Saturday, January 30, 2010

Solar-Powered Bibles: Misguided Donations To Haiti or Spiritual Shysters?

Stop The Disaster Relief!
Haiti Is Saved!
With Solar-Powered Bibles!?!

I'm not making this stuff up! Our thanks to Dr. Valerie Tarico for letting us know about this latest humanitarian miracle!

From Huffington Post:

Solar Powered Bibles for Haiti:
Why Some Christians Feel Compelled to Exploit Disaster

Physicist Steven Weinberg once said, "With or without religion, you would have good people doing good things and evil people doing evil things. But for good people to do evil things, that takes religion."
For solar powered Bibles or church-building to win out over food and medicine requires a religion that values conversion over compassion. But when we see this phenomenon at its worst, it is because someone in the thrall of a viral ideology has figured out some reverse alchemy that turns the precious gold of empathy into the lead of opportunism.
Dr. Tarico must have read my article about Pat Robertson and "God's Ambulance Chasers." Now I have a bona fide reference to turn to when arguing about some Christians' compassion. Even mainstream Christians are having a rough time over the "donations".

From Gizmodo

They claim that “the Proclaimer is self-powered and can play the Bible in the jungle, desert or… even on the moon!” I’m sure that it would be more helpful there than in Haiti. Because, in Haiti, a solar-powered Bible will be as helpful as the Genesis according to Eddie Izzard.

With the exception of some brave local affiliates and The Young Turks this situation has not gotten much coverage. I wonder why. Does the media think it's too lightweight? Or that any coverage would be insulting to Christians overall?

Perhaps it hasn't been covered because it would be an insult to Haitians. When the tsunami devastated southeast Asia years ago, Jerry Falwell dared to send 600,000 scriptural tracts and the response was a cold "thanks, but no thanks" by populations that were mostly Hindus and Muslims.

The maker and marketer of "The Proclaimer," Faith Comes By Hearing insists that relief groups are clamoring for it. The website shows a mass of people reaching for something being given out, but you can rest assured that it isn't an audio bible or that they're even near one.

Faith Comes By Hearing, an international Audio Bible group, is working with Convoy of Hope to provide spiritual relief in Haiti.

Unfortunately, Convoy of Hope would rather have the cash:


Many agencies try to motivate donors with the mathematics of the situation. Jeff Nene, a spokesman for Convoy of Hope, a Springfield, Mo., agency that feeds 11,000 children a day in Haiti, urges cash donations that allow his group to buy in bulk from large suppliers and retailers.

“When people give $1, it translates into $7 in the field,” he said. “If they spend $5 for bottled water, that’s nice and it makes them feel good, but probably it costs us more than $5 to send it. If they give us $5, we can get $35 worth of water.”
Sending 600 "Proclaimers" to Haiti costs $92,000. I guess Faith Comes By Hearing wasn't motivated enough by the mathematics to just send cash.

Linked to the story of audio Bibles is another possible insult to the people of Haiti: Mars Hill Church ("The Cussing Pastor" Mark Driscoll). The goal of this Seattle megachurch and its crew is not to provide direct aid to the people of Haiti, but to help rebuild the churches as fast as possible. To some, this may be admirable, but to the people who are suffering for lack of food, water and medical treatment, rebuilding ministries and churches may be the furthest things from their minds. Just a guess.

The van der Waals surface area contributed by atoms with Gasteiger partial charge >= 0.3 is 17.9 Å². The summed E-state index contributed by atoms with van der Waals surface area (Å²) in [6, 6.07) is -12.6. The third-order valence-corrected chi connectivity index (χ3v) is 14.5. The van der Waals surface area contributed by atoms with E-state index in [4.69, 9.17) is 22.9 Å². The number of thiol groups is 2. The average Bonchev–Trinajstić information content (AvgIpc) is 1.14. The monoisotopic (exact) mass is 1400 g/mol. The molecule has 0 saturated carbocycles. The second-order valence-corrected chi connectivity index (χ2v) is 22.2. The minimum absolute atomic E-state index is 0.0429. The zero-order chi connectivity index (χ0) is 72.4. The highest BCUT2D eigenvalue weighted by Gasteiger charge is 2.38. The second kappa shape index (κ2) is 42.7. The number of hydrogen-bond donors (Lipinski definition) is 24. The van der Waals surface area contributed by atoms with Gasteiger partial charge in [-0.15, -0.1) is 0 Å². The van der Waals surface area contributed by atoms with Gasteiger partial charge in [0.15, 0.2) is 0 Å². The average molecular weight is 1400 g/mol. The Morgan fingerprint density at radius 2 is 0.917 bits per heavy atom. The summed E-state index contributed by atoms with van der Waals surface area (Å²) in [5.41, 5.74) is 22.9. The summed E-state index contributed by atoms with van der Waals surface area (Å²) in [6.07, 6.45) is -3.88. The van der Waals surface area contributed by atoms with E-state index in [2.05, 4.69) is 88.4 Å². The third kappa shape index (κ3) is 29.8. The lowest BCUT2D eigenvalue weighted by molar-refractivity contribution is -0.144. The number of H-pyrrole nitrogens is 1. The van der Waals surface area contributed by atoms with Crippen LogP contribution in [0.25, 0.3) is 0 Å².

I remember one week ago when George Bush told us to watch out for "shysters" when making donations to Haitian relief.While he certainly didn't mean people to steer clear of faith-based donations to Haiti, his comment could include "misguided" donations. We all have ideas as to what human beings need in situations like Haiti's, but I think that 99% of Americans will say that there's an order to the list: #1. Medical treatment and supplies. #2. Food. #3. Adequate shelter. Substituting any of these with Bibles, places of worship or ministers is not humane. AFTER these first three have been taken care of, yes, BUT NOT BEFORE.

Transporting, feeding, sheltering volunteers from ministries also takes money.

Update: The reaction to the donation (and the request for money to supply 3000 more - rough estimate: $460,000 or enough to feed 3200 people for one month) has been rather violent in tone, with some people sounding off on both sides:

- Maybe they can turn them into hotplates...

- Haitians aren't atheists like one outspoken DR poster. They have lost everything, including their Bibles.

- The inhuman wretches of this "church" should be marooned on an island with nothing but a pint of rum, one of their precious "proclaimers," and a pistol with one shot. The rum and pistol, in case you were curious, demonstrate that I am capable of more compassion than they could ever muster.

A good source to find out exactly what is needed is
Good Intentions Are Not Enough.

There were supposed to be three videos accompanying this article, but I pulled on out at the last minute. It's a very sacrilegious take on the donation of solar-powered bibles featuring Hitler. It will probably be pulled from YouTube before long, if Faith Comes By Hearing has anything to say about it.

The first is a clip from The Young Turks which, in my opinion, is a "fair and balanced" attempt to look at the donation. The second is a gruesome look at the devastation citing a verse from the New Testament about the End Times as prophesied by Christ. It may help you decide whether or not the solar-powered Bibles are actually needed.

Just a thought.